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I think the point is, in the ideal world each lens would have a sensor designed for its particular characteristics.

This camera provides that, and is a very imaginative and positive attempt to give us something original and worthwhile.

I think Ricoh should be applauded for being brave and creative.
 
Joined
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I think the point is, in the ideal world each lens would have a sensor designed for its particular characteristics.

This camera provides that, and is a very imaginative and positive attempt to give us something original and worthwhile.

I think Ricoh should be applauded for being brave and creative.

I don't think the sensor is designed for the lens, it seems designed to keep the lens small - thus, the longer the zoom, the smaller the sensor.

Seems to me they could have used an APC-C as a constant sensor, then just had zoom lenses that use a crop portion of the sensor, but I'm sure there are other factors.

I love when companies do something different, successful or not. We don't need another point and shoot.
 
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I don't think the sensor is designed for the lens, it seems designed to keep the lens small - thus, the longer the zoom, the smaller the sensor.

Seems to me they could have used an APC-C as a constant sensor, then just had zoom lenses that use a crop portion of the sensor, but I'm sure there are other factors.

I love when companies do something different, successful or not. We don't need another point and shoot.

No, the sensors and image processors are significantly different for each lens, even having different resolutions, and according to Ricoh, are optimised for each lens. This seems to make a lot of sense.
 
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No, the sensors and image processors are significantly different for each lens, even having different resolutions, and according to Ricoh, are optimised for each lens. This seems to make a lot of sense.

Yes, they're optimized of course, but I think the driving factor is lens size - the primary reason the 28-300 lens uses a 1/2.3" sensor instead of APS-C is to shrink the lens to compact size.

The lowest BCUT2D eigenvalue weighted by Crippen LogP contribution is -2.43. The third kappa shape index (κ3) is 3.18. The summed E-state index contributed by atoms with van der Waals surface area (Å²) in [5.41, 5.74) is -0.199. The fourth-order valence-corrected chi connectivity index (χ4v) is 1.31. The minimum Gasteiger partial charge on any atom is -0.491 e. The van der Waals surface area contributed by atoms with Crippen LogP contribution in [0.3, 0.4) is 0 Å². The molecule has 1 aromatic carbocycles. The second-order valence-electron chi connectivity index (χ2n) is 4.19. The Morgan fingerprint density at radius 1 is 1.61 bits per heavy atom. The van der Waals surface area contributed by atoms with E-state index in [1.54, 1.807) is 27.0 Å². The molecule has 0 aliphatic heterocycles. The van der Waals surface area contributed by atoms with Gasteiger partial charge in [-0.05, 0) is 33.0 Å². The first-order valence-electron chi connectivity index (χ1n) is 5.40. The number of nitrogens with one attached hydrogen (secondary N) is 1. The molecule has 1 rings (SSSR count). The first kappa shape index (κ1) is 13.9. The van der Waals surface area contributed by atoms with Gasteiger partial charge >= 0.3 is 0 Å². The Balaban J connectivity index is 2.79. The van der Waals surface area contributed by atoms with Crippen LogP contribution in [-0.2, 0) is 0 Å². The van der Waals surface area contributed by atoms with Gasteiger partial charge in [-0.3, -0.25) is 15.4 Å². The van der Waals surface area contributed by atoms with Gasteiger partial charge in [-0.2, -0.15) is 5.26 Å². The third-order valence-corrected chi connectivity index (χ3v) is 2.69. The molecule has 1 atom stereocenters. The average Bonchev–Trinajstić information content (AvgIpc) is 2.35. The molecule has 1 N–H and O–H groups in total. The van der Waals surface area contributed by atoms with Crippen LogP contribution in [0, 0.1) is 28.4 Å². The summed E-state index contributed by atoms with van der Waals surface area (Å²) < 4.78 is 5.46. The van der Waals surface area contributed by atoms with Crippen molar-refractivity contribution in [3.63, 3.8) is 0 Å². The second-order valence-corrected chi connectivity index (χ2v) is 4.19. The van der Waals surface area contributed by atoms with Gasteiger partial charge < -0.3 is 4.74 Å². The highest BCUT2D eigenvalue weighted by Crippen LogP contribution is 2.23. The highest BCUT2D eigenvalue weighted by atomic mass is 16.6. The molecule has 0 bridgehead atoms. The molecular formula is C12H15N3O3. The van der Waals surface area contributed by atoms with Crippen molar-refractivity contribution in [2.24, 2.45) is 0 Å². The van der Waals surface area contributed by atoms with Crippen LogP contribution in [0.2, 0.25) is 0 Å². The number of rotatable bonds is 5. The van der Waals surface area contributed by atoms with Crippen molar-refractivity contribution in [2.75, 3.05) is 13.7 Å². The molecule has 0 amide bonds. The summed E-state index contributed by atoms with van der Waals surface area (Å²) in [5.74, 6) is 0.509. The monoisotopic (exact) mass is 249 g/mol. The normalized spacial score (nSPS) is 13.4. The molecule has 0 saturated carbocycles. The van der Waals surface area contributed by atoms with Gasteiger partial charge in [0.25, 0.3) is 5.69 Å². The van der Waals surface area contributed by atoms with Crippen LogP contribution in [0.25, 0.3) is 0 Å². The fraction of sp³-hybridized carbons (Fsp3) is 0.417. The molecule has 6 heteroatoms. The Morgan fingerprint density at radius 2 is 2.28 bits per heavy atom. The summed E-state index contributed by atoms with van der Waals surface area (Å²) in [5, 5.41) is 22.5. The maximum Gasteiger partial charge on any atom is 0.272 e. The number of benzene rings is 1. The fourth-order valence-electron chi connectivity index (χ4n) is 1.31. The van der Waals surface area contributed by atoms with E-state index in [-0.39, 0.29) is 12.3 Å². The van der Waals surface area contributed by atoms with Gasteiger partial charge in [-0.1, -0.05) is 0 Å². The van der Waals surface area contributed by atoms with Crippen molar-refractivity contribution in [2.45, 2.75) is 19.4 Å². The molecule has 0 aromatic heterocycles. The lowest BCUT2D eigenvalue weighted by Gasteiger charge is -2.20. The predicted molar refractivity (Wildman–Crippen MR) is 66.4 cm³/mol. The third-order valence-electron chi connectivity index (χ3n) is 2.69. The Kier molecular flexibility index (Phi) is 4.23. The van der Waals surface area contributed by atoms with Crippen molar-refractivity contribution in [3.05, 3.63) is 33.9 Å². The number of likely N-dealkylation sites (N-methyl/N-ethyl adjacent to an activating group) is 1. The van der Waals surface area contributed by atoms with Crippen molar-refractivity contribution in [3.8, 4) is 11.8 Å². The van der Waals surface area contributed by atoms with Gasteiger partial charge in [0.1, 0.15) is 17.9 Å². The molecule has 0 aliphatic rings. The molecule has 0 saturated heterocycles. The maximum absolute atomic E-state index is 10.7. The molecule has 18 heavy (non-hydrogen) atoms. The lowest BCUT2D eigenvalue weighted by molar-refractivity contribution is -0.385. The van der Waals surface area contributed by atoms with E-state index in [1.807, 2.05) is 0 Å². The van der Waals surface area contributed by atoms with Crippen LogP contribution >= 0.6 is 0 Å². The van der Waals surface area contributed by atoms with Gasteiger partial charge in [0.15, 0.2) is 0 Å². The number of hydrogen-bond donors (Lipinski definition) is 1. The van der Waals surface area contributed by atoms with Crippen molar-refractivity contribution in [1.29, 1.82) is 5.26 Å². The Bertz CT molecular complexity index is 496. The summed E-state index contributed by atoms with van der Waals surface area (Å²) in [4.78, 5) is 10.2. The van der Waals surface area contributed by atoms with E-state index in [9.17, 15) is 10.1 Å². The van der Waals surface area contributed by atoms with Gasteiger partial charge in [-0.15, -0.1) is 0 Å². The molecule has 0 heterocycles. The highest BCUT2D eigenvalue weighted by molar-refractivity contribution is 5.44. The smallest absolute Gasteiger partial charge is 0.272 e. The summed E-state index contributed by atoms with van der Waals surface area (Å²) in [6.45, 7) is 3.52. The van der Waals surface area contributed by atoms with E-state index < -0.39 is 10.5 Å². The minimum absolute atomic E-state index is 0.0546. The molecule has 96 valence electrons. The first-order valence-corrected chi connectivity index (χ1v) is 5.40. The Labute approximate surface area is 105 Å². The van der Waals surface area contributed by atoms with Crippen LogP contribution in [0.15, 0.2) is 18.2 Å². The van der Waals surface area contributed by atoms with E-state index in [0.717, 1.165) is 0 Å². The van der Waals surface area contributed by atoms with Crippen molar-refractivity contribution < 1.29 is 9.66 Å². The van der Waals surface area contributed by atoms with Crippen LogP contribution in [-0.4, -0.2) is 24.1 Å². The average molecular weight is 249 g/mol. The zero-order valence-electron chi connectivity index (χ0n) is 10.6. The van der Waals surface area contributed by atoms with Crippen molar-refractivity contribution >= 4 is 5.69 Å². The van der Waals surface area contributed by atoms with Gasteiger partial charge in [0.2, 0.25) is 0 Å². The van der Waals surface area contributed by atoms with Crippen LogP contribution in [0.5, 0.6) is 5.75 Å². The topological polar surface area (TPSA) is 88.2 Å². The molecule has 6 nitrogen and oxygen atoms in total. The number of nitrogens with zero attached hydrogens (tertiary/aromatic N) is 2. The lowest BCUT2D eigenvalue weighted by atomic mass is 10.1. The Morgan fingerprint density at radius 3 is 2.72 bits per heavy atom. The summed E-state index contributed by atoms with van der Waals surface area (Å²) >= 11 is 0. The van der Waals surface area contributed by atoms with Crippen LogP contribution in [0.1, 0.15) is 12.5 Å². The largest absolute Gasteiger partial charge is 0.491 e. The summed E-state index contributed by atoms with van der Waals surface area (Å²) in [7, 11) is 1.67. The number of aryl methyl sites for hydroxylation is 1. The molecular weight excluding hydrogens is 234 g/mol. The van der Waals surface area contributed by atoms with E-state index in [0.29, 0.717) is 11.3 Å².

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I guess if it's been out since '09 and they are releasing a new model, it has has some level of success. But you're right Chikubi, Ricoh must not mind selling to a limited, niche crowd. I've certainly never seen one out in the wild.

Neither had I until I got my GR-D III. They must be doing something right though because B&H just started carrying them in the last week or so. Being a niche manufacturer lets you do some cool things I think. I love the GR-D so far.

BTW, the GXR has a new module planned for release this summer - Leica M-mount APS-C. There's your interchangeable sensor with interchangeable lenses.

One thing too, maybe not obvious from the pics - the GXR is small. Not paying attention to the lens, it's almost identical in size to the G12. An APS-C Leica M-mount G12 sounds pretty keen.
 
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Mar 24, 2011
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Canada
This statement is the only plus I see...

"The camera unit slides easily onto the camera module and then snaps into place. And because each camera unit is thoroughly sealed, dust and dirt considerations are null and void."

No sensor cleaning.. ever?

You know, dust on the sensor has never really been an issue for me. I'm not sure if that's such a big deal....unless you're shooting in Iraq, Afghanistan or Arrakis. Current sensor cleaning techniques have been sufficient.
 
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Oct 7, 2008
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so if you have a 35mm module for example, and a new sensor technology came out, you have to buy the whole new lens/sensor module.

I dunno, not a big fan, I dont have problems with dust, and in 10 years my 24-70 2.8 will probably be just fine working with the latest sensor technology.

I give them props for being creative, but no thank you.

if they want to use a modular system, well, thats awesome. However, i would rather keep the parts that are constantly upgraded (body electronics and sensor) seperate from the lenses which dont hit the upgrade path nearly as often.